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Home > Turtles > Are Turtles Reptiles? Vet-Reviewed Taxonomy & Facts

Are Turtles Reptiles? Vet-Reviewed Taxonomy & Facts

terrapin turtle having sun bath

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Dr. Lorna Whittemore

Veterinarian, MRCVS

The information is current and up-to-date in accordance with the latest veterinarian research.

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Reptiles and amphibians share many features, like being cold-blooded and living in or near water. However, there are some features that set them apart. Turtles are classified as reptiles and not amphibians for several reasons, the biggest of which is their distinctive outer shell.

Let’s take a closer look at what makes turtles reptiles and the science of what makes this true.


What is Taxonomy?

According to Britannica,1 taxonomy is a process by which scientists classify organisms based on shared characteristics. They do this with a structured system with multiple levels. The highest levels are the broadest, containing the most organisms. Then, as each group is systematically described in more detail based on more specific characteristics, these levels become smaller until their exact species is defined.

Starting at the top with the broadest group, there are eight levels to this system of classification:

  • Domain
  • Kingdom
  • Phylum
  • Class
  • Order
  • Family
  • Genus
  • Species
happy cute sea turtle swimming in the ocean
Image credit:, Shutterstock

Amphibians vs Reptiles

It’s important to understand the differences between amphibians and reptiles to understand the true classification of a turtle.

Amphibians are a class of organisms called Amphibia. This class comprises newts, salamanders, toads, and frogs. All amphibians spend part of their lives on land and part in water, and all are born with gills that some later outgrow. Although amphibians can survive outside water, their skin must remain moist at all times so they can continue to absorb oxygen.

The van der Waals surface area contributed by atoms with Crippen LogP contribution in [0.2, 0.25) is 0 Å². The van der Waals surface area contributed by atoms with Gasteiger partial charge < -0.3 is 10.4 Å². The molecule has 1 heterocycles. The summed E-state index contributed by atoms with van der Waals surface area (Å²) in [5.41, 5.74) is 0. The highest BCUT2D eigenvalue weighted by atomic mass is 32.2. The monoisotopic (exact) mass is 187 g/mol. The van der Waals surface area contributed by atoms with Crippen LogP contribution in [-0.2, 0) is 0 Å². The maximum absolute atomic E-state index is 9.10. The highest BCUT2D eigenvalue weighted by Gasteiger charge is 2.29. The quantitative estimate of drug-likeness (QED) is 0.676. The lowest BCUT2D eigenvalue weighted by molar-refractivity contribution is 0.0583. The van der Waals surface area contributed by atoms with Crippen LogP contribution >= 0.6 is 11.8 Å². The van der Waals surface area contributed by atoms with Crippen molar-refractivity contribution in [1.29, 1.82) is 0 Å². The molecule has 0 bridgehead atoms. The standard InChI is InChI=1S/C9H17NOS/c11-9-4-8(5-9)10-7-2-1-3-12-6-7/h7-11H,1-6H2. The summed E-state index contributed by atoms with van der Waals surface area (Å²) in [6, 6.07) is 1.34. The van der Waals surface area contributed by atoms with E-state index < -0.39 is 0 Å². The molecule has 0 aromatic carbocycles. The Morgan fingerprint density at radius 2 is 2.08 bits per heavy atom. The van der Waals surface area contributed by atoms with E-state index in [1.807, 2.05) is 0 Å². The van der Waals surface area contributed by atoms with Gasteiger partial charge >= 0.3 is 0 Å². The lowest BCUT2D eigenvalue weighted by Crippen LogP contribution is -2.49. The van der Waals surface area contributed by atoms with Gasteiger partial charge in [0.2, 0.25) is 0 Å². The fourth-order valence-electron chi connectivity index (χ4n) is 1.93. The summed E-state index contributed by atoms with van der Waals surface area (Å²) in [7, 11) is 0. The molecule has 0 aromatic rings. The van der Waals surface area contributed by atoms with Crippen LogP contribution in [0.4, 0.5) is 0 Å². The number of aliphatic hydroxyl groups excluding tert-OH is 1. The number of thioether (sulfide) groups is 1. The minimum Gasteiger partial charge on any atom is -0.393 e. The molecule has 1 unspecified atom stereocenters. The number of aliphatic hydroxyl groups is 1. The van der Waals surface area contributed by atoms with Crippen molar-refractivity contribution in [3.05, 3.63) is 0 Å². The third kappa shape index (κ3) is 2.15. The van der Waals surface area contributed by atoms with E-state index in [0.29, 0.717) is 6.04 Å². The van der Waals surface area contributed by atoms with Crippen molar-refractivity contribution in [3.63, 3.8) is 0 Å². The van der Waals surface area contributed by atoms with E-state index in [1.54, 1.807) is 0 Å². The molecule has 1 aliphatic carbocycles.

Reptiles, on the other hand, rely on breathing through their lungs for oxygen, so their skin is typically covered in scales or another form of thick protection, like a shell. This class, called Reptilia, includes crocodiles, alligators, snakes, lizards, and turtles.

Although amphibians and reptiles are different in many ways, they share some characteristics, putting them in the same group, called herpetofauna. Called “herps” for short, these organisms are cold-blooded vertebrates.

The Turtle Reptile Family

Testudines is the name of the “family” known as turtles. Turtles all share similar features, placing them in this classification of the multi-level system. All 356 known species of turtles have:

  • A bony upper and lower shell
  • No teeth
  • A backbone
  • Hip and shoulder bones inside their rib cage
  • Long necks that stretch outward or to the side

Although they share these features, every species appears different. Shells may be tall or flat, wide or narrow. Necks may be longer or shorter, and their color may vary. Where they live is also different depending on the species. Some prefer to live only on land, some only in the sea, and some are semi-aquatic, meaning they live on both land and in the water. All tortoise species fall under the category of turtle, as do terrapins.


Common Turtle Species

Turtles are fun to keep as pets and are a unique way to share your home with reptiles. If you are thinking of adopting a turtle, be sure to research the breed and their care requirements, have all the proper turtle equipment set up in advance, and prepare any other residents in the home for their arrival.